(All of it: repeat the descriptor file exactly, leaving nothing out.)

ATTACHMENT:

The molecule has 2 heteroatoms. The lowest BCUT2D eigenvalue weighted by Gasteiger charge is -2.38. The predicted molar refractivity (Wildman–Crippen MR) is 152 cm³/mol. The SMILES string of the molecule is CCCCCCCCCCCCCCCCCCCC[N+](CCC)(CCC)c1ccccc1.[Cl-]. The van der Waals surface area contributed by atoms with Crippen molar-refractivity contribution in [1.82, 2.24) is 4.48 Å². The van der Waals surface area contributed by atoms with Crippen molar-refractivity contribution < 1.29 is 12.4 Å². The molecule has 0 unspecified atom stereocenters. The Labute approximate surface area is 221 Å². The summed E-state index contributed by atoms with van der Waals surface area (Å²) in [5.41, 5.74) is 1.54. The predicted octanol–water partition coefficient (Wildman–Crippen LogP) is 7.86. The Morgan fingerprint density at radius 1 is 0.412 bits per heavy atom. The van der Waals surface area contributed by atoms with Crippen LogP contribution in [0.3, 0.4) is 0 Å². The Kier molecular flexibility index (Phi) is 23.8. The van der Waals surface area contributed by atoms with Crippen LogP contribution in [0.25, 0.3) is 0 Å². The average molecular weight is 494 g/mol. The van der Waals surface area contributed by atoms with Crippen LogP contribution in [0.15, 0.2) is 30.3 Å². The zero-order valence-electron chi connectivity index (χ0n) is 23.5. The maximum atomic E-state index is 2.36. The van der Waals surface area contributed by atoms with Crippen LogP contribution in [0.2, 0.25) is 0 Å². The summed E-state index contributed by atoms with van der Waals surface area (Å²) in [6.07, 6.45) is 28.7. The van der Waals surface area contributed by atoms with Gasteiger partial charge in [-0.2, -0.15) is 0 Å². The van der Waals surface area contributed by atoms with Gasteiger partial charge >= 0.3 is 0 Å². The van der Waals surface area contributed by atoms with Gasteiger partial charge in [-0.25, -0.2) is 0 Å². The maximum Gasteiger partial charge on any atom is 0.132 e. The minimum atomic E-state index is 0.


The molecule has 2 heteroatoms. The lowest BCUT2D eigenvalue weighted by Gasteiger charge is -2.38. The predicted molar refractivity (Wildman–Crippen MR) is 152 cm³/mol. The SMILES string of the molecule is CCCCCCCCCCCCCCCCCCCC[N+](CCC)(CCC)c1ccccc1.[Cl-]. The van der Waals surface area contributed by atoms with Crippen molar-refractivity contribution in [1.82, 2.24) is 4.48 Å². The van der Waals surface area contributed by atoms with Crippen molar-refractivity contribution < 1.29 is 12.4 Å². The molecule has 0 unspecified atom stereocenters. The Labute approximate surface area is 221 Å². The summed E-state index contributed by atoms with van der Waals surface area (Å²) in [5.41, 5.74) is 1.54. The predicted octanol–water partition coefficient (Wildman–Crippen LogP) is 7.86. The Morgan fingerprint density at radius 1 is 0.412 bits per heavy atom. The van der Waals surface area contributed by atoms with Crippen LogP contribution in [0.3, 0.4) is 0 Å². The Kier molecular flexibility index (Phi) is 23.8. The van der Waals surface area contributed by atoms with Crippen LogP contribution in [0.25, 0.3) is 0 Å². The average molecular weight is 494 g/mol. The van der Waals surface area contributed by atoms with Crippen LogP contribution in [0.15, 0.2) is 30.3 Å². The zero-order valence-electron chi connectivity index (χ0n) is 23.5. The maximum atomic E-state index is 2.36. The van der Waals surface area contributed by atoms with Crippen LogP contribution in [0.2, 0.25) is 0 Å². The summed E-state index contributed by atoms with van der Waals surface area (Å²) in [6.07, 6.45) is 28.7. The van der Waals surface area contributed by atoms with Gasteiger partial charge in [-0.2, -0.15) is 0 Å². The van der Waals surface area contributed by atoms with Gasteiger partial charge >= 0.3 is 0 Å². The van der Waals surface area contributed by atoms with Gasteiger partial charge in [-0.25, -0.2) is 0 Å². The maximum Gasteiger partial charge on any atom is 0.132 e. The minimum atomic E-state index is 0.